Values: Trust, Respect, Friendship, Love, Empathy, Responsibility.
I had been excited to read this book ever since I found out about it. Firstly, because I love an adventure book and find children are almost always invested in knowing how the adventure concludes; and secondly, because I lived and taught English in Sri Lanka and will always have a soft spot for the beautiful country and its generous people.
In this adventure, Chaya is our fiesty heroine and the story begins with her stealing the Queen's jewels from the royal palace. As the story develops, we see Chaya managing to outwit the palace prison guards to free her friend, who has been wrongly accused of stealing the jewels, and in the process enabling all of the prisoners to escape! As if this was not dramatic enough, Chaya and her friends ride on the King's elephant Ananda deep into the Sri Lankan jungle where they face bandits, leeches, jaguars and end up trying to overthrow the King himself...
This story has a Robin Hood-style theme because although Chaya may at first appear reckless and wild, the reader discovers that she only steals to make other people's lives better. She gives her treasures to families who need medical help or need their houses repairing, for example. This makes for an interesting discussion with children - is stealing always wrong? What if the motives are right? Does it still make the thief a bad person? I would discuss the Values of trust and respect at this point. Could you trust Chaya if she was your friend? How does she treat Nour and Neel in this story? Does she steal from them? It is also an important discussion around friendship. The BBC P4C videos 'What Makes Me, Me?' series discuss issues like this and the videos are suitable for both class and assembly times. I have used them with KS1 and KS2.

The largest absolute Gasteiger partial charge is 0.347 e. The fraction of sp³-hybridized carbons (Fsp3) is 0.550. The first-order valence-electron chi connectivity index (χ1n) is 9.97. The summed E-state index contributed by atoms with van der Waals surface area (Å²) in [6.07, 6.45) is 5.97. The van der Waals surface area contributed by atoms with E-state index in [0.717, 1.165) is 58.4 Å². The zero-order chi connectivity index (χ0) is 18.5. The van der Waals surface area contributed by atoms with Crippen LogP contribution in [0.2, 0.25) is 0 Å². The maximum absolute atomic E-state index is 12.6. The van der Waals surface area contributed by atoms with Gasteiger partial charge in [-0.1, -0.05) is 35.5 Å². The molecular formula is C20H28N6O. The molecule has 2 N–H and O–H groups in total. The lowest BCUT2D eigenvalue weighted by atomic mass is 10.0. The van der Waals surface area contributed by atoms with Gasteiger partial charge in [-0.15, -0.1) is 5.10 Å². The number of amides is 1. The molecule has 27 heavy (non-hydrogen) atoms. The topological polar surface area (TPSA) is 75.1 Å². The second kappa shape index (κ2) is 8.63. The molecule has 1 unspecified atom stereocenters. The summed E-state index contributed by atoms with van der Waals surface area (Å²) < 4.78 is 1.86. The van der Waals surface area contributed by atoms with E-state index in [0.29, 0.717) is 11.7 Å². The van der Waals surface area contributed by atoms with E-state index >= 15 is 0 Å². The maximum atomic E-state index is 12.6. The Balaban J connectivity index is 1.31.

In the book, the King ends up being overthrown by his younger sister who returns and empathises with the local villagers who live their lives in fear of the King and his cruel punishments. Discussing empathy is an important factor when discussing leadership with children - are leaders people who control or people who empathise with their subjects? If your class use Class Dojo, at this point it could be useful to reference the Big Ideas videos where Mojo becomes the class leader but abuses his position and becomes very bossy an dominant. In the end, he loses his friends.
In the story, we also see the Value of love. We see Chaya realising how her thieving has led to her best friend being sentenced to death and her absolute drive to rescue him, even if this means she is executed herself. We also see how she saves Nour's life; the girl who she appears to despise at the start of the book, but who becomes a invaluable friend by the end. Chaya's father displays love too through the forgiveness he shows his daughter regardless of her crimes.
The Value of responsibility can also be opened up through this book; Chaya sees that the King has a responsibility to look after his people and when she sees people suffering, she decides to take matters into her own hands - even if it means stealing. Who has responsibility for the poorest in our societies? How is this different in England compared to other countries, such as Sri Lanka? Who has a global responsibility for the poorest on Earth?
I really like the way this book is set in Sri Lanka; it is not a book we see represented very often and having books set in different cultures and landscapes different to our own opens up a whole host of opportunities for discussion. One of the first schools I taught at had a relatively-large Sri Lankan population and I know they would have loved to see their own cultural background referenced in a class book. I also love how the main character, Chaya, is atypical in that she is a girl (not from a wealthy background) who is outspoken and values helping other over her own safety and the law. It is so important that children see themselves represented in different books and in different ways! I feel this book will do just that for many children.
If you would also like this on your Values bookshelf at home or in school, you can purchase your copy cheaply on Amazon or at many other bookshops. You can also follow the author, Nizrana Farook on Twitter: @NizRite
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